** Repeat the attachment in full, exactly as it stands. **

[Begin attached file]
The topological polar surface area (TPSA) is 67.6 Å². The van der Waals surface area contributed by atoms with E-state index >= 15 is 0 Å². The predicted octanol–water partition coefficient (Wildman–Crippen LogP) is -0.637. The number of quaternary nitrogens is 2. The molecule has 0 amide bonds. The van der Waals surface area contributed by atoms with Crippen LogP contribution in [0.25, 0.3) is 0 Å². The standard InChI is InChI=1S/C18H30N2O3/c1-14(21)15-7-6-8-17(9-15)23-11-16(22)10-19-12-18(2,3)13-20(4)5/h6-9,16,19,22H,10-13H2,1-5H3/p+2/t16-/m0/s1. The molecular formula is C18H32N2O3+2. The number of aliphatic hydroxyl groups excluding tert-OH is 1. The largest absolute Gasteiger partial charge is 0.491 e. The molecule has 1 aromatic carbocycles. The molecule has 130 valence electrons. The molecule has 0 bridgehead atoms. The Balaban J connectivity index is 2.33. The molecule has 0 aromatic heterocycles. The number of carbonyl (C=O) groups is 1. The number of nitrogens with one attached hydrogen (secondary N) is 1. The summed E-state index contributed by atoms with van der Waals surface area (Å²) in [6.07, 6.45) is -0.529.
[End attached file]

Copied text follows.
The topological polar surface area (TPSA) is 67.6 Å². The van der Waals surface area contributed by atoms with E-state index >= 15 is 0 Å². The predicted octanol–water partition coefficient (Wildman–Crippen LogP) is -0.637. The number of quaternary nitrogens is 2. The molecule has 0 amide bonds. The van der Waals surface area contributed by atoms with Crippen LogP contribution in [0.25, 0.3) is 0 Å². The standard InChI is InChI=1S/C18H30N2O3/c1-14(21)15-7-6-8-17(9-15)23-11-16(22)10-19-12-18(2,3)13-20(4)5/h6-9,16,19,22H,10-13H2,1-5H3/p+2/t16-/m0/s1. The molecular formula is C18H32N2O3+2. The number of aliphatic hydroxyl groups excluding tert-OH is 1. The largest absolute Gasteiger partial charge is 0.491 e. The molecule has 1 aromatic carbocycles. The molecule has 130 valence electrons. The molecule has 0 bridgehead atoms. The Balaban J connectivity index is 2.33. The molecule has 0 aromatic heterocycles. The number of carbonyl (C=O) groups is 1. The number of nitrogens with one attached hydrogen (secondary N) is 1. The summed E-state index contributed by atoms with van der Waals surface area (Å²) in [6.07, 6.45) is -0.529.